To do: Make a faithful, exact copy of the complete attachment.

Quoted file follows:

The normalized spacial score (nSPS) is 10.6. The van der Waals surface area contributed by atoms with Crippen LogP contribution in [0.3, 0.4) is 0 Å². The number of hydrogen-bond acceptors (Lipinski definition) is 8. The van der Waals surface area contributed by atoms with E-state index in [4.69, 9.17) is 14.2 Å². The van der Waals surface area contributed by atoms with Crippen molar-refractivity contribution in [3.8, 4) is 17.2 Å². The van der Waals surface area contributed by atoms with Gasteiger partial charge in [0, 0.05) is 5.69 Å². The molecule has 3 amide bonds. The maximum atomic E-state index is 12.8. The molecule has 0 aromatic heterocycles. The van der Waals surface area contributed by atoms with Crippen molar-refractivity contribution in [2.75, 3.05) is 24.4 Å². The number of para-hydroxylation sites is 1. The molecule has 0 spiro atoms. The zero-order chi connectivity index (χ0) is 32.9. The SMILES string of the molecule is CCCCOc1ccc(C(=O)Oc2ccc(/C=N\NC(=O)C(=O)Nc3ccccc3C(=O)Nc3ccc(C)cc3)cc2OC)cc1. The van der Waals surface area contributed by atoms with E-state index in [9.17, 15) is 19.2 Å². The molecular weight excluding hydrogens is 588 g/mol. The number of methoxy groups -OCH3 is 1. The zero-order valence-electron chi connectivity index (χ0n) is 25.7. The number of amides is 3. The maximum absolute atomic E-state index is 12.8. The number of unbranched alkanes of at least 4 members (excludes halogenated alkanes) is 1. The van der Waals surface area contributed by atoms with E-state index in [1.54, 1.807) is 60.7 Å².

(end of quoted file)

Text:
The normalized spacial score (nSPS) is 10.6. The van der Waals surface area contributed by atoms with Crippen LogP contribution in [0.3, 0.4) is 0 Å². The number of hydrogen-bond acceptors (Lipinski definition) is 8. The van der Waals surface area contributed by atoms with E-state index in [4.69, 9.17) is 14.2 Å². The van der Waals surface area contributed by atoms with Crippen molar-refractivity contribution in [3.8, 4) is 17.2 Å². The van der Waals surface area contributed by atoms with Gasteiger partial charge in [0, 0.05) is 5.69 Å². The molecule has 3 amide bonds. The maximum atomic E-state index is 12.8. The molecule has 0 aromatic heterocycles. The van der Waals surface area contributed by atoms with Crippen molar-refractivity contribution in [2.75, 3.05) is 24.4 Å². The number of para-hydroxylation sites is 1. The molecule has 0 spiro atoms. The zero-order chi connectivity index (χ0) is 32.9. The SMILES string of the molecule is CCCCOc1ccc(C(=O)Oc2ccc(/C=N\NC(=O)C(=O)Nc3ccccc3C(=O)Nc3ccc(C)cc3)cc2OC)cc1. The van der Waals surface area contributed by atoms with E-state index in [9.17, 15) is 19.2 Å². The molecular weight excluding hydrogens is 588 g/mol. The number of methoxy groups -OCH3 is 1. The zero-order valence-electron chi connectivity index (χ0n) is 25.7. The number of amides is 3. The maximum absolute atomic E-state index is 12.8. The number of unbranched alkanes of at least 4 members (excludes halogenated alkanes) is 1. The van der Waals surface area contributed by atoms with E-state index in [1.54, 1.807) is 60.7 Å².